Tim Martinkøvixxx (Fast Break! Records – label manager)
SPB: What is the best pop song of the last 10 years?
Tim: I'm going to cite a track that I found wholly by accident but not, not entirely by design.. Independent music is where my heart lies, so an argument can be made for many tracks form many labels / artists / genres but I'm going to throw a pair of loaded dice and call your decade card at the X.
Artist: DANGER O's
Album: Little Machines © 2007
Track: Wolf In Sheeps Clothing
This track is the epitome of indie power pop, with a simple melodic guitar and bass driven open soaked in electric icing, all marching with a beat that drives us to a cliff where intertwined vocal melodies carry us as we fall through the sky into an chorus that drowns us in cascading and refracting neon light. It's a fun ride from beginning to end, and a brilliant execution of everything pop.
You (and Matthew Shipp) come from two different eras of the NY free jazz scene. What did you discover in your recording sessions, about either the past and the present of the scene?
Although there is twenty years between us and each era is different, there are very similar aspects. One is the level of commitment which was life or death back then and is the same now in Matthew. I feel two is that the need to adjust the system of the ‘60s was urgent. Personal freedom was on the line and young people were " dropping out," no matter what the risk, to express themselves and protest oppression of any kind. This is beginning to happen again now because of "45" etc, and as a result, conventional art (which can be beautiful and valid) is still too limited for these new urgent times.
Third, I could find the sound of the people I played with in the sixties in my drums! With the people I've recorded with lately, some are Ivo Perleman, Ras Moshe, Tyler Mitchell, and especially Matthew Shipp. I get their core sound deep in my drums...This is powerful, spiritual, vibrational therapy heading out into the planet. It seems to fill me with new restorative life energy: practical immortality, if you will.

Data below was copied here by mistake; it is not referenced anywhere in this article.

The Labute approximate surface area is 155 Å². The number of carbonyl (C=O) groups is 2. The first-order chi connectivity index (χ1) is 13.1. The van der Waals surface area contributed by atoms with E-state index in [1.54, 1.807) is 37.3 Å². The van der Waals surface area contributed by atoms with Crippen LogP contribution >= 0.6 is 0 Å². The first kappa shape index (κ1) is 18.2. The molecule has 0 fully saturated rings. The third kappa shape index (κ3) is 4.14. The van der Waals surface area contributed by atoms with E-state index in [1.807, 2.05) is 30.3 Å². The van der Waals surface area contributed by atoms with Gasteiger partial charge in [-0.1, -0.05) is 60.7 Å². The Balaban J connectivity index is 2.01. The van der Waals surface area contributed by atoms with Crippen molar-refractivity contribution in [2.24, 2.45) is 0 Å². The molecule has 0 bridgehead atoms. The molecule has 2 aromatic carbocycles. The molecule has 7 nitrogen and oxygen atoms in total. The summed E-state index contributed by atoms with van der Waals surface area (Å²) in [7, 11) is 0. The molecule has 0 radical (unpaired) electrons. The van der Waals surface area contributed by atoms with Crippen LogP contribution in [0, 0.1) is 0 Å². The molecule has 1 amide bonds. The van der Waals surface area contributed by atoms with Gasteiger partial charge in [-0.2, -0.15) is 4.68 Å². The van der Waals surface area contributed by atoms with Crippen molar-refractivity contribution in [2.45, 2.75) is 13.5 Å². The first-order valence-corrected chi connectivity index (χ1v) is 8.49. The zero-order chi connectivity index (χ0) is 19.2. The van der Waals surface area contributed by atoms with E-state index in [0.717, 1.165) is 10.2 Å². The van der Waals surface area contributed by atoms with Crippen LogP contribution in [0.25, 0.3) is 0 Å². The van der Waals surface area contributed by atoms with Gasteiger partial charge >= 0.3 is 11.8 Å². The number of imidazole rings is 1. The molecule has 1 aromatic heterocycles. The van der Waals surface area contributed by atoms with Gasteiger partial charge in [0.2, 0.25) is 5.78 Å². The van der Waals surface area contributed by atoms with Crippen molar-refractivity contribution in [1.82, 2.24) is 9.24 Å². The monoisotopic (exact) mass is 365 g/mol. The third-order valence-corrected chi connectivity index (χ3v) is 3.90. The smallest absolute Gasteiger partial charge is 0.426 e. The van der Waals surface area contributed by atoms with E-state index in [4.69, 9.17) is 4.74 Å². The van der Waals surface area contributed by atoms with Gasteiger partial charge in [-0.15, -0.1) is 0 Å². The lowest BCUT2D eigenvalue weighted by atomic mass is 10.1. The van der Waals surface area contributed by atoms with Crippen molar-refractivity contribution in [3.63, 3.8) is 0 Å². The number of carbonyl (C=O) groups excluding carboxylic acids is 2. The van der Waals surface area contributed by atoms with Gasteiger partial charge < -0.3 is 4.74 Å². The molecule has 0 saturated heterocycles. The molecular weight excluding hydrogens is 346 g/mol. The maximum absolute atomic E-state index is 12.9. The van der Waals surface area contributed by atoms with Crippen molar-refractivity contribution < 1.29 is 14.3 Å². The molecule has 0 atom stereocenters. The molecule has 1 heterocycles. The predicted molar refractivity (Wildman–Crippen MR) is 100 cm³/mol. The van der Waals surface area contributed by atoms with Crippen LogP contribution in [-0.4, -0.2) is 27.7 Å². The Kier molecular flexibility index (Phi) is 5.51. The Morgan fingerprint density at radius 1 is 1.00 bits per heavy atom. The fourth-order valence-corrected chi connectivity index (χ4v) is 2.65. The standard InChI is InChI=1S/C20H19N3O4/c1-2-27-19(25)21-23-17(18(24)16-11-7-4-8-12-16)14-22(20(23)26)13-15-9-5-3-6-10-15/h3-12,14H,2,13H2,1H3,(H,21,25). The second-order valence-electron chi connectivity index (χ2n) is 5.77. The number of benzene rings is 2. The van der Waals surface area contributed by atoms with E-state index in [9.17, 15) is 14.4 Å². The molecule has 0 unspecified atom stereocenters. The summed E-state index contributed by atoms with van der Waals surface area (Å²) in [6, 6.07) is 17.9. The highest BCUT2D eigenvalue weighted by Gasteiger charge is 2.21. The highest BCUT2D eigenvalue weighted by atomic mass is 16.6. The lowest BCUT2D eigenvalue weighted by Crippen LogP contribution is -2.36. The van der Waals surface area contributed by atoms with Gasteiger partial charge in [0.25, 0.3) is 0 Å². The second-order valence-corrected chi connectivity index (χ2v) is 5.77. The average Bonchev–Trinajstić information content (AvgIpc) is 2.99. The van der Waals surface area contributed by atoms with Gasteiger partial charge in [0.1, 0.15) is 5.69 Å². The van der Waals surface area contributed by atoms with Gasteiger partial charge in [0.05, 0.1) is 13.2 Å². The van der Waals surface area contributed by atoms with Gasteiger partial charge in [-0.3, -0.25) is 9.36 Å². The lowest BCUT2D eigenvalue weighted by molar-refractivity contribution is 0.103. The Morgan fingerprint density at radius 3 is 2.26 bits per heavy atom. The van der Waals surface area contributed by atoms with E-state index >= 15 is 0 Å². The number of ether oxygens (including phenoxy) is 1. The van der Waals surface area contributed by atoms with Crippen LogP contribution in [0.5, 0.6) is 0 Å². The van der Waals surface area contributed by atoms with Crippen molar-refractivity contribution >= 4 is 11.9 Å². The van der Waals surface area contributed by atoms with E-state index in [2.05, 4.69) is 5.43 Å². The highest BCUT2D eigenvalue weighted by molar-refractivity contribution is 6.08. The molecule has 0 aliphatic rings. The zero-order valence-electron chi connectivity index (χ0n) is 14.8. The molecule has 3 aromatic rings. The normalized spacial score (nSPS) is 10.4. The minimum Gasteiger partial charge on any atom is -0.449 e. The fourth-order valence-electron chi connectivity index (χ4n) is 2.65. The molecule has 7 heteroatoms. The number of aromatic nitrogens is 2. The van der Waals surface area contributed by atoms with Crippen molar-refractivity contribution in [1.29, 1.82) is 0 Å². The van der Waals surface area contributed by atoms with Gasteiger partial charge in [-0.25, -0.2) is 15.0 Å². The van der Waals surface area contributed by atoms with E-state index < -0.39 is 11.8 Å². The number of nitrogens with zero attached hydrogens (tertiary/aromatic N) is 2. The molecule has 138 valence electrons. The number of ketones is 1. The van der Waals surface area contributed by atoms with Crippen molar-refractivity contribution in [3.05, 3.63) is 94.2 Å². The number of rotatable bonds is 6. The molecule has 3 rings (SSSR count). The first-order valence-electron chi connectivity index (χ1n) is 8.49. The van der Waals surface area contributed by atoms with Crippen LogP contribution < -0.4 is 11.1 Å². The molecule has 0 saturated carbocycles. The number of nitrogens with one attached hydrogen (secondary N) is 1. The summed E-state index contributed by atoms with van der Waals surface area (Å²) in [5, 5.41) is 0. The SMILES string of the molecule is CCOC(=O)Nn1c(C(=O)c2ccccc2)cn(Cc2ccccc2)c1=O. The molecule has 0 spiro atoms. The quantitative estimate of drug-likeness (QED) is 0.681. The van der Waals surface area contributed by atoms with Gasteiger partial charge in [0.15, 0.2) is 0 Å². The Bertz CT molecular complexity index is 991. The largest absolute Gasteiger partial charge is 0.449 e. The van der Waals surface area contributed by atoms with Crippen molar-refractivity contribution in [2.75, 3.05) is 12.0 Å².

Jason Navarro (Hellmouth, Suicide Machines)
SPB: You’ve released a trilogy of records. How has your original vision changed over the years it took for the releases to come to fruition?
Jason: Well, I never thought the trilogy would end on a more positive note. Which partially through the record it became personal and became a positive change in the way I look at myself and the world. Granted we do always tie in oroborus with most of our concept of the trilogy -- as applied every new beginning has to have and the final ending -- I just didn't know that we would see what the change should become with the third installment., I just figured it would be a complete negative end but, in all actuality, it became a positive thing.
The album cover which our sun dwarfing in becoming a black hole which will be the final say in the end of mankind because even after an apocalypse or war to end all wars man would more than like be doomed to repeat its mistakes. And do I repeat my mistakes myself personally, which is more what this album’s oblivion was about. This band and music has calmed me to the point I don’t need it anymore.
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